Bitcoin is secure, decentralized, and can be anonymous when users take the proper precautions. These characteristics make Bitcoin resilient in the face of government bans, but that doesn’t mean governments have given up on trying to ban Bitcoin or at least rein in the technology.
Here, we present a rundown of how various countries regulate — or fail to regulate — Bitcoin.
According to a Wikipedia page on the legality of Bitcoin (BTC) in various countries, along with Bitcoin Market Journal and Coin Dance, Bitcoin is banned to varying degrees in Algeria, Afghanistan, Egypt, Macedonia, Morocco, Bolivia, Colombia, Ecuador, Saudi Arabia, Jordan, Iran, Bangladesh, India, Nepal, Pakistan, China, Taiwan, Cambodia, Indonesia, Nigeria, Thailand, Vietnam, Zimbabwe, and Brunei.
In some of these countries — Algeria, Egypt, Bolivia, Ecuador, Bangladesh, Cambodia, Pakistan, Morocco, and Nepal — Bitcoin is absolutely banned and cannot be held or transacted.
In India, Jordan, Indonesia, Thailand, Vietnam, and Iran, banks are forbidden from facilitating Bitcoin transactions, but it is still possible to hold and trade Bitcoin peer to peer.
Other countries like Colombia, Taiwan, and Saudi Arabia have said there is no legal recourse for those who deal with Bitcoin and lose money, and these governments urge citizens to avoid Bitcoin. China has effectively banned fiat to Bitcoin trading, but most of Bitcoin’s hash power is in China, making the situation unclear.
Banning Bitcoin is like trying to ban mosquitoes. In Florida, during the rainy season, there is something called mosquito patrol which drops poison on mosquitos from airplanes. The mosquitos have evolved to be resistant to the poison, and no amount of poison can get rid of the mosquitos.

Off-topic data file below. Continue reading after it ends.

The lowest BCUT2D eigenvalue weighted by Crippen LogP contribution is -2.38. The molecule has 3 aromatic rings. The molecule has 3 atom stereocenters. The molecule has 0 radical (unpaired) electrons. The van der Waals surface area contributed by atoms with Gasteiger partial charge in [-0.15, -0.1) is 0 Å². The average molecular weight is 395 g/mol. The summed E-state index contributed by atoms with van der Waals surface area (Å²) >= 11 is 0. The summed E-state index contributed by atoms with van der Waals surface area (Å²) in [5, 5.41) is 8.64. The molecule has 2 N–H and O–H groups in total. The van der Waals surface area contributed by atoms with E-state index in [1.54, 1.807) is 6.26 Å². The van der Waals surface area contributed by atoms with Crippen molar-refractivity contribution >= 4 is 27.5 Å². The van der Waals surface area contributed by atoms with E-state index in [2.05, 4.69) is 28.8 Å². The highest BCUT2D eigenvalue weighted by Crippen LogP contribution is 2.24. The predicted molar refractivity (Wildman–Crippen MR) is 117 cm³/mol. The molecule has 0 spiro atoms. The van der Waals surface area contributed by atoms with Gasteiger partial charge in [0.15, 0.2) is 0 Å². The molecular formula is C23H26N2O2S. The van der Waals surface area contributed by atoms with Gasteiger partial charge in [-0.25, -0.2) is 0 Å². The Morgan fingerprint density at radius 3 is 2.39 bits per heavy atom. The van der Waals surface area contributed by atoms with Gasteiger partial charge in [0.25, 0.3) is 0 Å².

Likewise, several countries around the world have banned Bitcoin to varying degrees, and they have deployed various law enforcement measures and banking regulations to inhibit the use of Bitcoin. However, Bitcoin users in such places have become resistant to censorship by using IP switching technology like VPNs and Tor, changing their Bitcoin address with every transaction, and creating underground peer to peer Bitcoin dealing networks instead of using exchanges. Stealth cryptocurrencies like Monero (XMR) and Dash (DASH) can also be used to enhance anonymity in places where cryptocurrency is illegal.
In 2014 Ecuador created a national cryptocurrency and banned all other cryptocurrencies. The national cryptocurrency of Ecuador failed, however, and Bitcoin use has been increasing across the country despite the law. Further, there are active Bitcoin nodes in Ecuador.
Additionally, as of this writing, there are active Bitcoin nodes in Bolivia, Colombia, Vietnam, Taiwan, China, Iran, Indonesia, Cambodia, Thailand, and India. The presence of active nodes in these countries is a testament to Bitcoin’s decentralized nature. Bitcoin can be run on any computer in the world, and the software works regardless of the law. With proper IP encryption via VPN or Tor, there would be no way for the governments of these nations to know that a citizen is running Bitcoin.
In Africa, Bitcoin has been declared illegal in Algeria, Egypt, and Morocco. Despite this, there is clearly Bitcoin trading in Egypt and Morocco, according to data from Localbitcoins. Other countries that have varying degrees of Bitcoin bans but still have active peer to peer Bitcoin trading on Localbitcoins include China, Colombia, India, Iran, Indonesia, Pakistan, Saudi Arabia, Thailand, Nigeria, and Vietnam.
In several of these countries peer to peer Bitcoin trading is perfectly legal. However, the fact that there is peer to peer Bitcoin trading in countries where Bitcoin is completely banned like Pakistan shows that it is nearly impossible to stop peer to peer Bitcoin trading.